Hope Solo, ex-Seahawk Jerramy Stevens assault case still being investigated
Kelly Whiteside USA Today November 14, 2012 6:44PM
FILE - In this May 14, 2011, file photo, United States goalkeeper Hope Solo dives for a shot on goal against Japan during a friendly soccer match in Columbus, Ohio. Solo received a public warning Monday, July 9, 2012, from the U.S. Anti-Doping Agency after she tested positive for the banned substance Canrenone in a urine test. Solo has accepted the warning and will still play for the United States in the Olympic tournament. (AP Photo/Amy Sancetta, File)
Updated: November 14, 2012 6:53PM
The Kirkland (Wash.) police department said Wednesday that the domestic abuse case involving former NFL tight end Jerramy Stevens and U.S. soccer goalkeeper Hope Solo is “an open investigation.”
Though they appeared in court on Tuesday, the same day they were supposed to be married, a judge found no probable cause to keep Stevens in custody and released him. However, police officials have decided to continue their investigation. They will interview neighbors and attempt to re-interview witnesses from the party where a fight occurred, Lieutenant Mike Murray told USA TODAY Sports. With further evidence, police could refile the case, a process that could take several weeks.
Stevens, who has had other run-ins with the law, was arrested early Monday morning on charges of fourth-degree domestic assault.
Seattle Sports Radio KJR reported Solo and Stevens were married Tuesday night. No record of a marriage certificate was available at the King County Recorders Office on Wednesday, but the filing of paperwork can take up to 30 days. Stevens and Solo applied for a marriage license Thursday.
If the two are married, it could further complicate the investigation. “If the parties are not cooperating it’s not ideal,” Murray said. “We take domestic violence issues very seriously. We realize it doesn’t get better.”
Calls to Solo’s agent and lawyer were not returned Wednesday. U.S. Soccer expects Solo to report for the team’s game Nov. 28 against Ireland in Portland, Ore.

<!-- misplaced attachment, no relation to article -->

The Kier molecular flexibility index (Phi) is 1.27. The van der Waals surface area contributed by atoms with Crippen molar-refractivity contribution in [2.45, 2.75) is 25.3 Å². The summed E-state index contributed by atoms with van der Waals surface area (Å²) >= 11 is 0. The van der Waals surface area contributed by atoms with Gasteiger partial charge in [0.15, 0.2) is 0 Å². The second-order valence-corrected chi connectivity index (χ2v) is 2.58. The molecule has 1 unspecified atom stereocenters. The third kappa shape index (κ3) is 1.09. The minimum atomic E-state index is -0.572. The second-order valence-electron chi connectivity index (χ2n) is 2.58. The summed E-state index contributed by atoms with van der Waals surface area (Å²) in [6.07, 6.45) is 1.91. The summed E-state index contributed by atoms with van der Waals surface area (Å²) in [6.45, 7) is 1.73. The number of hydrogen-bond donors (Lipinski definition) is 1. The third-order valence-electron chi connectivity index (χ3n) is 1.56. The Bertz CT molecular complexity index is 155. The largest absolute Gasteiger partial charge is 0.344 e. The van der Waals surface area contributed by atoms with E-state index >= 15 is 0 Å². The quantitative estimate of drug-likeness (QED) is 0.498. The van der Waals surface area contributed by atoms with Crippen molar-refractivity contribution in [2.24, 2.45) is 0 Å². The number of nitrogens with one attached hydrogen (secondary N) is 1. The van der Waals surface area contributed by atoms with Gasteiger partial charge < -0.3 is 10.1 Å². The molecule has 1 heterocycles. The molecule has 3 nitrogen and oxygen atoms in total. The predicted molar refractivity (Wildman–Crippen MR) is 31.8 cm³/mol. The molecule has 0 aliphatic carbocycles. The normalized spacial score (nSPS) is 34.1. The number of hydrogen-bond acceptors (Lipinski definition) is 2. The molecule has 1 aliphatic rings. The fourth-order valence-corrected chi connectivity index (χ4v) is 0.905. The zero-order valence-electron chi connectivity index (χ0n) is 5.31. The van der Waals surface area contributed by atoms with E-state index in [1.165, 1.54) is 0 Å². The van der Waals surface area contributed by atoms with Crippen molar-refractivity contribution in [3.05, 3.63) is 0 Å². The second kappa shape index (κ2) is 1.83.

Police responded to a disturbance call at 3:45 a.m. Monday morning involving a fight at a party, according to the police report. Solo’s brother, Marcus, said he used a stun gun on one of the unwanted guests at the party.
Police found Stevens hiding on the floor between a wall and bed, according to the report. Stevens said he was sleeping, not hiding, and that he did not hear the fight.
Stevens had dried blood on his shirt and cheek and there were signs of a fight in the bedroom.
On Wednesday, Kathy Redmond, the founder of the National Coalition Against Violent Athletes, called the case disturbing because of Stevens’ previous arrest record for violence against women and because Solo is considered a role model for many girls and women.
“We, of course, hope that the issue did not involve domestic abuse by Stevens but considering the information available, it appears to the contrary,” Redmond wrote in an email. “The disturbing fact is that a person of Ms. Solo’s stature has not come forward publicly to help calm the situation and provide some kind of excuse or explanation as to what happened, why it happened and some type of antiviolence message for the girls and young women watching who could make similar decisions or dismiss abuse.”
Redmond also said that she’s seen a trend regarding female athletes in physical sports who have experienced abuse. “They are competitive, they are tough, and they believe that to involve police or to ‘rat out’ a fellow athlete is cowardly and feminine. â(euro) ⅛ They will handle it on their own, they can tough it out and be physical, too. The competitive mentality kicks in and they will battle.”